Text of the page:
Note: This article is for general informational purposes. It is not a substitute for seeking specific legal advice, or to be relied on before taking or refraining from any action.
In the face of Israel’s horrific war crimes and ongoing genocide of the Palestinians over the last five weeks, it is natural to feel overwhelmed and powerless. However, the strength and courage of the Palestinian resistance and the people of Gaza should compel us to push ourselves to do everything within our power to support the Palestinian cause for freedom. Every act of resistance, no matter how small, is important.
This coming Saturday, 11th November promises to be one of the largest global pro-Palestine protests. As worldwide support for Palestine continues to grow, there is an increased effort to suppress civil liberties and silence the Pro-Palestinian voice, resulting in increased police surveilance and presence at the protests.
It is crucial to be aware of your rights. Your knowledge of these rights not only protects you but also amplifies your voice in the ongoing fight for justice.
- You have a right to protest
- You have a right to protest that is protected by law (For example the Human Rights Act in the UK) and can only be lawfully restricted by police to prevent crime or disorder in a way that is proportionate.
- For additional information and guidance on organising protests and understanding your rights in case of arrest, visit Liberty Human Rights if you’re in the UK or Palestine Legal if you’re in the US.
- You can also check well-known organising groups such as Palestinian Solidarity Campaign for protest details, as well as the protocols they advise to follow, to maximise public safety and protect your right to protest.
- You have the right to say ‘no comment’ to police questions
- If you are stopped by the police to be questioned, you have a right to NOT respond unless you are engaging in ‘anti-social behaviour’ (i.e. you are causing or likely to cause harassment, alarm or distress).
- If you choose to answer, do not give false information as it is a criminal offence.
- You cannot be searched or arrested for refusing to answer questions.
- You should comply with police searches but know their limitations
- The police can stop and search you only if they have ‘reasonable suspicion’ that you are carrying something illegal or something you could commit an offence with.
- The exception to this is Section 60 of ‘Criminal Justice and Public Order Act’ in the UK where they have blanket search powers for anyone in a specific area. This usually lasts for 24 hours but can be extended.
If they do search you, keep calm, make eye contact and ask the following questions:
- Why are you stopping me?
- What legal power are they using?
- What are you looking for?
- Who are you?
- Check their ID number, badge and warrant card if they are not in uniform.
- Which station are you based at?
The police have to provide this information (grounds, power, what they are looking for, who they are).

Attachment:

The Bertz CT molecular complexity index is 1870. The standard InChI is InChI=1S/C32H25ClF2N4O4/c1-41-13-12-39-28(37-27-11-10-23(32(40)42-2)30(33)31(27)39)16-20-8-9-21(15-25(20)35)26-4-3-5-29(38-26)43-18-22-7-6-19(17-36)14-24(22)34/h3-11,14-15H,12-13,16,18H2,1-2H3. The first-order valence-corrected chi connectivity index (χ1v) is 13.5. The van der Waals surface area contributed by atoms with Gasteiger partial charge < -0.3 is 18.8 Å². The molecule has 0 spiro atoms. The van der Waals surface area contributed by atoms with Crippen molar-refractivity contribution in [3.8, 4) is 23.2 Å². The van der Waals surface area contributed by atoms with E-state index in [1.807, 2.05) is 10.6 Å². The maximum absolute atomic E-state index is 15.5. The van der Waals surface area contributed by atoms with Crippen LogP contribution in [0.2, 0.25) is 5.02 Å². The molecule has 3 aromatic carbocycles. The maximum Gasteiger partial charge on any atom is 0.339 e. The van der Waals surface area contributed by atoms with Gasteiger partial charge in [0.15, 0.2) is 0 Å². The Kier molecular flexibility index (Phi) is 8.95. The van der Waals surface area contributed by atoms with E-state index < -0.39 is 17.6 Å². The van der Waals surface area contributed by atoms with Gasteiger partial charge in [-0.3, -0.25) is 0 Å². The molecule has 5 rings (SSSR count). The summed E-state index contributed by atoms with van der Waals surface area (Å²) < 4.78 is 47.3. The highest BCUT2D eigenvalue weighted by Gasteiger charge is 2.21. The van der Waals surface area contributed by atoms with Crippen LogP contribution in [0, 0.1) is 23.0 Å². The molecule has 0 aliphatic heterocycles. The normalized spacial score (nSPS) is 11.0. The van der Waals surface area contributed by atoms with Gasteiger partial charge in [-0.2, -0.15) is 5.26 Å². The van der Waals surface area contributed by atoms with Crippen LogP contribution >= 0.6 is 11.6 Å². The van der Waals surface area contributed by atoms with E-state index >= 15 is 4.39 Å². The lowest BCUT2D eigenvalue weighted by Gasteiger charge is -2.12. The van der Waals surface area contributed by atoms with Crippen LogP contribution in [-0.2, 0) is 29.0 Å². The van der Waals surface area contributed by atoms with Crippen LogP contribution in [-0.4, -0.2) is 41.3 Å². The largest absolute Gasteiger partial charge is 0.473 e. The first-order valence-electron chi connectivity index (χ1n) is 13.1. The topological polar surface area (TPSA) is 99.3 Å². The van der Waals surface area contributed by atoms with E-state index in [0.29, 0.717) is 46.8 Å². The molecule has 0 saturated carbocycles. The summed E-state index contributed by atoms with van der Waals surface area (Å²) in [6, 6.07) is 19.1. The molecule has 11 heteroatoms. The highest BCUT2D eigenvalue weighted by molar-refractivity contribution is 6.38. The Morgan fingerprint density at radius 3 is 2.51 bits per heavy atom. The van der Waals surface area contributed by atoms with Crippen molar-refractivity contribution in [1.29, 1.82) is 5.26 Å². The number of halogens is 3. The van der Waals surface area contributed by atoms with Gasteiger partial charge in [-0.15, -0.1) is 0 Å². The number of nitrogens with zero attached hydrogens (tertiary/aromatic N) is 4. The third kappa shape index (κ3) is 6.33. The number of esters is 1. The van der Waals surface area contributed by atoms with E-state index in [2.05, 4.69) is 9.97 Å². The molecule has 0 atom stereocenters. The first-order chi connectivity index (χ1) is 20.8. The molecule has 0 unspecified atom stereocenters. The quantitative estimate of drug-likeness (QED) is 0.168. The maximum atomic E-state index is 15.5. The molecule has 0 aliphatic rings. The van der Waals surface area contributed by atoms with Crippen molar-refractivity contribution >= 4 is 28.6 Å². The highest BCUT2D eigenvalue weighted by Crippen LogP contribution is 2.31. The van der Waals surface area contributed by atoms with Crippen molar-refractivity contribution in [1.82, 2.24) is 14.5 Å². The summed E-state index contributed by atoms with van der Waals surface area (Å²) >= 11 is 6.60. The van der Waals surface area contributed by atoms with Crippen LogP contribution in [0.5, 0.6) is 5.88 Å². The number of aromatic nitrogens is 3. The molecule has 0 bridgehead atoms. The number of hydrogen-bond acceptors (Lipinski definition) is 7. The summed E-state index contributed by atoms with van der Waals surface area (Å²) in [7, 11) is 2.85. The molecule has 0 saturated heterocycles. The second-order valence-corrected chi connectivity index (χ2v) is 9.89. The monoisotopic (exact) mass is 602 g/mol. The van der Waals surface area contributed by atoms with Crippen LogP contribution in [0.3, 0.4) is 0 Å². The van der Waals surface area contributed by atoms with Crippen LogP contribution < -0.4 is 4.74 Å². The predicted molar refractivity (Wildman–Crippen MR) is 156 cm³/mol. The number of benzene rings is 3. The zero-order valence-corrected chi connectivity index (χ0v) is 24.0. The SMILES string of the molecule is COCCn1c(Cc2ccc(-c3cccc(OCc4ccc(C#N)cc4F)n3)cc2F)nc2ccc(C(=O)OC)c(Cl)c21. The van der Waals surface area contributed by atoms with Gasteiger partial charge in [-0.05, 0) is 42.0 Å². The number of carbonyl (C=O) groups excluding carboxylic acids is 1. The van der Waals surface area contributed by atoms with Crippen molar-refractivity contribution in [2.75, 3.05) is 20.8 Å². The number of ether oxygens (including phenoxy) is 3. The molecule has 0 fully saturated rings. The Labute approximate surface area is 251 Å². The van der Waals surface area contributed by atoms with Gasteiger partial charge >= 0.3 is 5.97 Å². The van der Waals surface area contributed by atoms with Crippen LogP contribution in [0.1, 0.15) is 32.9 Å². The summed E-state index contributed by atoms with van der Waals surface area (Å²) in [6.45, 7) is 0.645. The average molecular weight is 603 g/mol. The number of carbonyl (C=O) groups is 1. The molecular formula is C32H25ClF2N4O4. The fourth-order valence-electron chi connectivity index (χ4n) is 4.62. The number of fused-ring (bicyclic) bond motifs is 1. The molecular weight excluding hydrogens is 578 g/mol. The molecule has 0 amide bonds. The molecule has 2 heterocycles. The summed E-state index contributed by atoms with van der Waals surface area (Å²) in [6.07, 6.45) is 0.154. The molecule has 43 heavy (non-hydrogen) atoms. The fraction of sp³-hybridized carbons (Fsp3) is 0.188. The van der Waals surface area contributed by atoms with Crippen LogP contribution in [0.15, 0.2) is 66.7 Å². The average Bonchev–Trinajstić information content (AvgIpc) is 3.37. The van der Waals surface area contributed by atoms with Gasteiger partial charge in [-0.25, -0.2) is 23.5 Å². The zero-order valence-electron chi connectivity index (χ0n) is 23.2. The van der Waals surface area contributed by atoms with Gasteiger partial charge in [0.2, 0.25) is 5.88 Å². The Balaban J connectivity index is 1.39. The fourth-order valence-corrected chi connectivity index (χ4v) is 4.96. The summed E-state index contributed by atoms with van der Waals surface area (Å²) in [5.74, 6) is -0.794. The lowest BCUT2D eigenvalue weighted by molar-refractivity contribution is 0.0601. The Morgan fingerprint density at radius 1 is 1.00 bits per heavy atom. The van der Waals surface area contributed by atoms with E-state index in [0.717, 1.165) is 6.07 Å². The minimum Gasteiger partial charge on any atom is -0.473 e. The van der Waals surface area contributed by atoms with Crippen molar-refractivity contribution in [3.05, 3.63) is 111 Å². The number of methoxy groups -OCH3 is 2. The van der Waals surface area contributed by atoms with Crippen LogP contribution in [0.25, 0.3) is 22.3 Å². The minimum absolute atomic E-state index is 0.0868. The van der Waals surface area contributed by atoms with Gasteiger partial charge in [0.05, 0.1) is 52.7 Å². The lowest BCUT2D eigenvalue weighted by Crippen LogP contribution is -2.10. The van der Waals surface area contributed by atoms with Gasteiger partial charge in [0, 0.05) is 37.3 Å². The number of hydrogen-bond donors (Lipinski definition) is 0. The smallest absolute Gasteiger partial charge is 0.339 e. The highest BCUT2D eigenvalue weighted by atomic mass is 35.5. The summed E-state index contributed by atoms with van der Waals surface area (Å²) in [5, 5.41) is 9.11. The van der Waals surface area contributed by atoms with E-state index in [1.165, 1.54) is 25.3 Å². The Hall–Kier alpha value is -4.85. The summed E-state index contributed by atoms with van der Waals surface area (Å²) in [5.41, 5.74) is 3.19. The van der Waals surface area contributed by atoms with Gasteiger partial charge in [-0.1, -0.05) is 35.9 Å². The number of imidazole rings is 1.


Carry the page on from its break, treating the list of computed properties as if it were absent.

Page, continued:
- You should NOT give your name or address, just answer with “no comment”.
- You are NOT legally required to share your nationality or immigration status even when arrested, although police may check this if they suspect you are not a British citizen.
- They should not put you in handcuffs, unless you resist or are aggressive.
- They can only search your outer clothing and bags. Any further, you have a right to be taken to a private place and be searched by someone of the same gender.
- They must give you a receipt of the search. Please check that everything has been filled in properly. If they are called to an emergency, they must advise you how to get a receipt. You don’t have to give your personal details to obtain this.
- You can also record the search with your mobile device, which may encourage the police to act lawfully. Politely inform the officer that you will do so, if not, ask a bystander to film. This is for your protection if they act forcefully.
- What Should I Do If I Am Arrested? (UK only)
- Before arresting you, the police should state that you’re being arrested and explain why. If you’re arrested, say “no comment” to all questions and do NOT accept a caution until you have legal advice.
- Seek advice from a solicitor with expertise in protest law (see below). You have the right to:
- Tell someone about your arrest
- Ask for an interpreter if English isn’t your first language
- Ask for an appropriate adult if you’re under 18 or a vulnerable person
- You are NOT legally required to share your nationality or immigration status when arrested, although police may check this if they suspect you are not a British citizen.
Legal Resources and Guidance
- Liberty offers many resources on their ‘Palestine Explainer Page’ for UK protestors including ‘protest bust cards’ in different languages.
- Palestine Legal is providing resources and advice for the U.S. activists.
- Tie your camel and leave the rest to Allah who will protect you
The Prophet ﷺ said, “Do not belittle any good deed.” It is imperative that we do not underestimate the power of every small action in support of the Palestinian cause. Whether it’s boycotting, protesting, participating in sit-ins, or sharing a simple post, every effort matters. These seemingly minor acts hold immense significance, for each one builds upon the other and inspires the next.
By attending a protest, you are speaking up for the oppressed and Allah will be with you. Tie your camel and trust in Him to protect you. He is Al-Muhaymin, The Preserver of Safety and the Overseeing Protector.
Just as the sea was parted for Musa and his followers, we hold onto the hope and belief that, inshaAllah, the sea of oppression will soon part for the Palestinians too. With unwavering determination and faith, we will continue to pave the road to their liberation and justice, inch by inch, just as history has shown us that small acts of resistance can lead to monumental change.